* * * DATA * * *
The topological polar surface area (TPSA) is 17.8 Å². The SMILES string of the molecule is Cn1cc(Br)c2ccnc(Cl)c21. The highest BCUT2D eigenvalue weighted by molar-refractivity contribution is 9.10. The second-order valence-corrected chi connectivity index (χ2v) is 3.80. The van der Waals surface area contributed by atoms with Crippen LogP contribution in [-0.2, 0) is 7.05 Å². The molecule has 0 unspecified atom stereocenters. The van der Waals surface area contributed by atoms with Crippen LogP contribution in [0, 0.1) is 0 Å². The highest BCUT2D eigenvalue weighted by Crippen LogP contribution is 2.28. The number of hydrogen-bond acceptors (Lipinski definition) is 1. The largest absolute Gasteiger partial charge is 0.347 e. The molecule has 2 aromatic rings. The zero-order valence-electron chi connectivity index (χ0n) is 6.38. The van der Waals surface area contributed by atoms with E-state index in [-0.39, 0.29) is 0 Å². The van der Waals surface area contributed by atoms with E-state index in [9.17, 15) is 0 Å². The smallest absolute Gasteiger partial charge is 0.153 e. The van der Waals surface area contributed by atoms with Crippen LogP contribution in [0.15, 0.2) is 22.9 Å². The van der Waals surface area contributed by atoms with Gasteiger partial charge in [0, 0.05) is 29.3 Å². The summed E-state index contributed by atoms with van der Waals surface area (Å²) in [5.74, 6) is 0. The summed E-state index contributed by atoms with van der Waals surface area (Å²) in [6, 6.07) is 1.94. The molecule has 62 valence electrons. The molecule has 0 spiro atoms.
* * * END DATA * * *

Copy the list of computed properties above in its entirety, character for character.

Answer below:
The topological polar surface area (TPSA) is 17.8 Å². The SMILES string of the molecule is Cn1cc(Br)c2ccnc(Cl)c21. The highest BCUT2D eigenvalue weighted by molar-refractivity contribution is 9.10. The second-order valence-corrected chi connectivity index (χ2v) is 3.80. The van der Waals surface area contributed by atoms with Crippen LogP contribution in [-0.2, 0) is 7.05 Å². The molecule has 0 unspecified atom stereocenters. The van der Waals surface area contributed by atoms with Crippen LogP contribution in [0, 0.1) is 0 Å². The highest BCUT2D eigenvalue weighted by Crippen LogP contribution is 2.28. The number of hydrogen-bond acceptors (Lipinski definition) is 1. The largest absolute Gasteiger partial charge is 0.347 e. The molecule has 2 aromatic rings. The zero-order valence-electron chi connectivity index (χ0n) is 6.38. The van der Waals surface area contributed by atoms with E-state index in [-0.39, 0.29) is 0 Å². The van der Waals surface area contributed by atoms with E-state index in [9.17, 15) is 0 Å². The smallest absolute Gasteiger partial charge is 0.153 e. The van der Waals surface area contributed by atoms with Crippen LogP contribution in [0.15, 0.2) is 22.9 Å². The van der Waals surface area contributed by atoms with Gasteiger partial charge in [0, 0.05) is 29.3 Å². The summed E-state index contributed by atoms with van der Waals surface area (Å²) in [5.74, 6) is 0. The summed E-state index contributed by atoms with van der Waals surface area (Å²) in [6, 6.07) is 1.94. The molecule has 62 valence electrons. The molecule has 0 spiro atoms.